What one doesn’t do without

“Don’t you do without with your fellow students?” Kun asked, obviously in reference to the very soft bed Jin decided to avail himself of.

Jin stretched out over the sheets before folding his arms over his chest. “I know the difference between having a lack and having excess. Just like I know I’m not with my dumb fellows right now.”

Kun chuckled. “Well, I suppose I’ll leave you to it.”

“I wasn’t chasing you out. Just don’t interrupt me.”

“Meditation, is it?”

Jin didn’t bother to respond about the thing he really wasn’t doing. Eventually Kun sat on the other side of the bed with his book. He began to read out loud, without comment from Jin. Jin’s arms relaxed, hands falling back to his side.

His fellow students might go without, but Jin would take advantage of the luxuries afforded to him by the people who refused to leave him alone.

Teaching a child

“You don’t walk under ladders.”

Jin scolding Ling was nothing new. “Why not? There’s space.”

“Because something will drop on your head and you’ll die.”

“Now, now.” As per usual, Kun stepped into the conversation a little too late. “Ling, people are usually on ladders.”

Ling watched him and waited. “…yeah?”

“What happens if you jostle a ladder while someone is on it?”

Ling put the scenario through his head. “They… fall off?”

“And on you,” Jin ended. “If you’re lucky, because otherwise I’m not stepping in for you when someone complains about what you’re doing.”

“It’s like why you don’t put your hand in the fireplace,” Kun added. “Safety measures.”

Ling nodded, then glared at Jin. “I’m gonna ask Kun things from now on. He makes sense.”

Jin rolled his eyes. “Finally. I’ll have more time in my day.”

The center of the Flood

Shui tried to keep his distance from Jin, when allowed. The man was like one of those desert trees with the spines on them. Shui didn’t know what they were called. Kun would, but hey, what didn’t Kun know? Sometimes though, they didn’t really have a choice.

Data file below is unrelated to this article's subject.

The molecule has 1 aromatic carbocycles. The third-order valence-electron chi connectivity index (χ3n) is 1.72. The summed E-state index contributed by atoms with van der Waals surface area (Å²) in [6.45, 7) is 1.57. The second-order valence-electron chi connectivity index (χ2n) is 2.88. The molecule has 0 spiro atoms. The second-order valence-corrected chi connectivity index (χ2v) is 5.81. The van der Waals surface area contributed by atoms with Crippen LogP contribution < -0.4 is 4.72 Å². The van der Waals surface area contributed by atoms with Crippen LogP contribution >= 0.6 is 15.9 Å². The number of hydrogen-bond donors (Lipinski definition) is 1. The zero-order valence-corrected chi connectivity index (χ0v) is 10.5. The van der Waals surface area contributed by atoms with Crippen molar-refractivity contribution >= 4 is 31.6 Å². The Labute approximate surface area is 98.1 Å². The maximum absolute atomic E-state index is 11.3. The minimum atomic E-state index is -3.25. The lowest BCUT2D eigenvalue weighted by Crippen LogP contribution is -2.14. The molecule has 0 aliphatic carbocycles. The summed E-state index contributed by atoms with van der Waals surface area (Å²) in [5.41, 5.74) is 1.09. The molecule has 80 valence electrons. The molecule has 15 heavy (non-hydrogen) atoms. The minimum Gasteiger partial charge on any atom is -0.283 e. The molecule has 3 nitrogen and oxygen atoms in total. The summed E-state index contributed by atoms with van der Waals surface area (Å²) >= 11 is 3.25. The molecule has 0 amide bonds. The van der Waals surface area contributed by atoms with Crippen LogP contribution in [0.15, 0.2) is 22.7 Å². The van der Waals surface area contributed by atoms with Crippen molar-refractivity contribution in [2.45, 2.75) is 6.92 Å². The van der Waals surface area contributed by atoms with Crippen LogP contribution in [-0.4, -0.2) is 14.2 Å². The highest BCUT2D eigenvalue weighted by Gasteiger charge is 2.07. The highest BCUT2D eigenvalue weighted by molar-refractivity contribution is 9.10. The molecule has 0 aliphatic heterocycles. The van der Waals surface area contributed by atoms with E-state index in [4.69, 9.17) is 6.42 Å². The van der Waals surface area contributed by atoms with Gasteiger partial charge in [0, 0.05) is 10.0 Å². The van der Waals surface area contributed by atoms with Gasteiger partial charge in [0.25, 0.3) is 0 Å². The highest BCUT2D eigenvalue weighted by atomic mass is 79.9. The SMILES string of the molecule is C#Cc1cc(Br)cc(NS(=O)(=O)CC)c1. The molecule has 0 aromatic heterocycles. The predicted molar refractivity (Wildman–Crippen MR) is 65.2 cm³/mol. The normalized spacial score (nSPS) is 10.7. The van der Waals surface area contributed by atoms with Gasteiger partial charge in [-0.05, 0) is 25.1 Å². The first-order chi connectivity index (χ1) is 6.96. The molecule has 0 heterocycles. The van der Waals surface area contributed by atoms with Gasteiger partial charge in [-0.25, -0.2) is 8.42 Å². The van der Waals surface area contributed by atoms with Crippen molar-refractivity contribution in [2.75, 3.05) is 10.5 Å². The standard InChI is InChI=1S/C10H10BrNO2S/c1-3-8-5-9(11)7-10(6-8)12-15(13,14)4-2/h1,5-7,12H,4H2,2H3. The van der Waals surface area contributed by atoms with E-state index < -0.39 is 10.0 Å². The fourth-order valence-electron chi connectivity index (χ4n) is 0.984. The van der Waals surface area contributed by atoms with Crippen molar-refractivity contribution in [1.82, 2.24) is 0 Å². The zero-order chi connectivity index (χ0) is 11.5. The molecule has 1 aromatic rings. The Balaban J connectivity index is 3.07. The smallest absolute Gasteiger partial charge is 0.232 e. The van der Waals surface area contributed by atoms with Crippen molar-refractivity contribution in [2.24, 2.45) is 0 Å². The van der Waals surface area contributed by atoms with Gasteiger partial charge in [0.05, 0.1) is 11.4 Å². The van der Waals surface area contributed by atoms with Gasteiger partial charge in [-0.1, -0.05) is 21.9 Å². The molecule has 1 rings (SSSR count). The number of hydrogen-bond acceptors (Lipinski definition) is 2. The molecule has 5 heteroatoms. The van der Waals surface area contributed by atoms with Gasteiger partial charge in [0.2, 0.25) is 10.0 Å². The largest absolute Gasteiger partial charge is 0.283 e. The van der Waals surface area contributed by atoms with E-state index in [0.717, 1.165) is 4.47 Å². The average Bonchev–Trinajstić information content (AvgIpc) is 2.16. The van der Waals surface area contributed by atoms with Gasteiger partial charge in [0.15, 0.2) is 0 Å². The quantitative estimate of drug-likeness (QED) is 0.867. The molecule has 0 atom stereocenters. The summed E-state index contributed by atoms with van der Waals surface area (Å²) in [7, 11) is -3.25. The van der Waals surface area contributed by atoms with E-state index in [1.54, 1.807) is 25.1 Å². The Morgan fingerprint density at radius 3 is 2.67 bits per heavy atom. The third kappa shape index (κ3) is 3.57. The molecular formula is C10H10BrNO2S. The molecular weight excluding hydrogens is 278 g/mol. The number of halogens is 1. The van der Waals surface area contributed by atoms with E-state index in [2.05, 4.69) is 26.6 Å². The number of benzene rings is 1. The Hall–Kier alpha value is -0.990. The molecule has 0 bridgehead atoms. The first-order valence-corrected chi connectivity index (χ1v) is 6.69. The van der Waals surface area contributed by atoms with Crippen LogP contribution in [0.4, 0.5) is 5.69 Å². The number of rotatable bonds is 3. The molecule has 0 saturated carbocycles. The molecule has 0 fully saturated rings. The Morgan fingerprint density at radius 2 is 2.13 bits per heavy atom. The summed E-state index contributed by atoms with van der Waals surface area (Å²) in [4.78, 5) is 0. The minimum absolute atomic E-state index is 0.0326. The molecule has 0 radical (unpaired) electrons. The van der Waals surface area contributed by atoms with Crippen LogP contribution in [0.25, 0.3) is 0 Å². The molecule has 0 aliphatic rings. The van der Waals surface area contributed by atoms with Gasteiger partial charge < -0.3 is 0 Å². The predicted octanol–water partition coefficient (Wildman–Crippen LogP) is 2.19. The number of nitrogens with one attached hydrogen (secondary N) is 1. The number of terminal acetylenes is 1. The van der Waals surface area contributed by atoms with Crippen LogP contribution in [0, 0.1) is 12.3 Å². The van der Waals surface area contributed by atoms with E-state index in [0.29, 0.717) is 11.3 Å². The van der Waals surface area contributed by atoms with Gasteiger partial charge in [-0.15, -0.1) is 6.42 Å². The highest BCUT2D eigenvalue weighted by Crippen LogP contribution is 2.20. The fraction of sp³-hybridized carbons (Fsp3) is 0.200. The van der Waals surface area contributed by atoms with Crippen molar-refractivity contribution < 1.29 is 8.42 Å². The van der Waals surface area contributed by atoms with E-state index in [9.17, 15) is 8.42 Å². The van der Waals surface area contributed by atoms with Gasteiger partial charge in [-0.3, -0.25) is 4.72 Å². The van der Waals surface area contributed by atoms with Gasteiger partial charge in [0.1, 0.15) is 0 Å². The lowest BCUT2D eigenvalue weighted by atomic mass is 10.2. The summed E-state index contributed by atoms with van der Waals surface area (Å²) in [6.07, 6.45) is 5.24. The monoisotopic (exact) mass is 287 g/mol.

“Where the fuck is Kun?” Shui hissed, the water up to his knees. The flood had made it to the second level. The desert was a dream right now, that’s for sure. “He has to have found the brat by now!”

Jin didn’t bother to respond, opening the window. Shui nearly yelled at him again, he was letting more water in, but when Jin pulled himself out and up to the roof Shui’s irritation changed subject.

“Where are you going?”

Shui knew Jin couldn’t hear him then, so he went after him. As if he hadn’t been soaked already, he certain was the moment he neared the window. The roof might have been a physical respite from the water below, but between the torrent coming down on him and seeing the expanse of water beneath them.

Catching up with Jin, Shui stared out at what looked like the oncoming ocean. “What is that?”

The silhouette in the distance dwarfed everything in the vicinity. A tall thin tower, serpentine? Shui couldn’t tell, the overcast skies, the deluge, it was all too much.

Jin didn’t respond. Shui ground his teeth together. “Hello? You have any idea what’s going on, or what?”

It didn’t seem so. Shui pushed his wet hair out of his eyes and looked around again. Kun wasn’t here. The kid wasn’t here.

The creature was coming.

It seemed up to them, this time.